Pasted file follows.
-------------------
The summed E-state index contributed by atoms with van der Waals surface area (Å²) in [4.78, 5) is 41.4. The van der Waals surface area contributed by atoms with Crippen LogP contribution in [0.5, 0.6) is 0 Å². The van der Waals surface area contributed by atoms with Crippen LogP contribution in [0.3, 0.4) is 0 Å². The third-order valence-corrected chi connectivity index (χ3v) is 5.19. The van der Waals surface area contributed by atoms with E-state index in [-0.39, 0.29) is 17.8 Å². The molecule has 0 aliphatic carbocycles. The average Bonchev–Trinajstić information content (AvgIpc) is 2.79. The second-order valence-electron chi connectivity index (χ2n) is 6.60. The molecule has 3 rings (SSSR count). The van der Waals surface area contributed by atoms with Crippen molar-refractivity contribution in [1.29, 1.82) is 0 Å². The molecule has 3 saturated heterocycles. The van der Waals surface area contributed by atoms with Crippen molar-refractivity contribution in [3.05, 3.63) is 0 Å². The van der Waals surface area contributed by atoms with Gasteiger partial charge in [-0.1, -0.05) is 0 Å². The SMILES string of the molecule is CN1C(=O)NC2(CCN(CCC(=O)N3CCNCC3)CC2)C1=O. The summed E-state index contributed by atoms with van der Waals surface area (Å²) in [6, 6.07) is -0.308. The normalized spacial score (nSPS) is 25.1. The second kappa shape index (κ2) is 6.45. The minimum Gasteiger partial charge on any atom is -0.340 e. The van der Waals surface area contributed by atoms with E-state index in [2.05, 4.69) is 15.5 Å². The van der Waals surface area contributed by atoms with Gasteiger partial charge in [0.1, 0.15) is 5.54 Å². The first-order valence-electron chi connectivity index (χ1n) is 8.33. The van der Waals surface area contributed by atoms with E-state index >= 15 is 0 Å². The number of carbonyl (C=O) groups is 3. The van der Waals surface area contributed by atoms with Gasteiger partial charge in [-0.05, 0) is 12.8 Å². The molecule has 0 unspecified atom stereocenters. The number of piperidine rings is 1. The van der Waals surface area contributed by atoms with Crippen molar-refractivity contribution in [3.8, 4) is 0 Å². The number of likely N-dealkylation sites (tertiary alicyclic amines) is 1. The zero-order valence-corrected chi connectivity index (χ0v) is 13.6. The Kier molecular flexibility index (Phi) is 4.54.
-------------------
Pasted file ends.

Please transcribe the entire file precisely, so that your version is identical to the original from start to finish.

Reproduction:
The summed E-state index contributed by atoms with van der Waals surface area (Å²) in [4.78, 5) is 41.4. The van der Waals surface area contributed by atoms with Crippen LogP contribution in [0.5, 0.6) is 0 Å². The van der Waals surface area contributed by atoms with Crippen LogP contribution in [0.3, 0.4) is 0 Å². The third-order valence-corrected chi connectivity index (χ3v) is 5.19. The van der Waals surface area contributed by atoms with E-state index in [-0.39, 0.29) is 17.8 Å². The molecule has 0 aliphatic carbocycles. The average Bonchev–Trinajstić information content (AvgIpc) is 2.79. The second-order valence-electron chi connectivity index (χ2n) is 6.60. The molecule has 3 rings (SSSR count). The van der Waals surface area contributed by atoms with Crippen molar-refractivity contribution in [1.29, 1.82) is 0 Å². The molecule has 3 saturated heterocycles. The van der Waals surface area contributed by atoms with Crippen molar-refractivity contribution in [3.05, 3.63) is 0 Å². The van der Waals surface area contributed by atoms with Gasteiger partial charge in [-0.1, -0.05) is 0 Å². The SMILES string of the molecule is CN1C(=O)NC2(CCN(CCC(=O)N3CCNCC3)CC2)C1=O. The summed E-state index contributed by atoms with van der Waals surface area (Å²) in [6, 6.07) is -0.308. The normalized spacial score (nSPS) is 25.1. The second kappa shape index (κ2) is 6.45. The minimum Gasteiger partial charge on any atom is -0.340 e. The van der Waals surface area contributed by atoms with E-state index in [2.05, 4.69) is 15.5 Å². The van der Waals surface area contributed by atoms with Gasteiger partial charge in [0.1, 0.15) is 5.54 Å². The first-order valence-electron chi connectivity index (χ1n) is 8.33. The van der Waals surface area contributed by atoms with E-state index >= 15 is 0 Å². The number of carbonyl (C=O) groups is 3. The van der Waals surface area contributed by atoms with Gasteiger partial charge in [-0.05, 0) is 12.8 Å². The molecule has 0 unspecified atom stereocenters. The number of piperidine rings is 1. The van der Waals surface area contributed by atoms with Crippen molar-refractivity contribution in [3.8, 4) is 0 Å². The number of likely N-dealkylation sites (tertiary alicyclic amines) is 1. The zero-order valence-corrected chi connectivity index (χ0v) is 13.6. The Kier molecular flexibility index (Phi) is 4.54.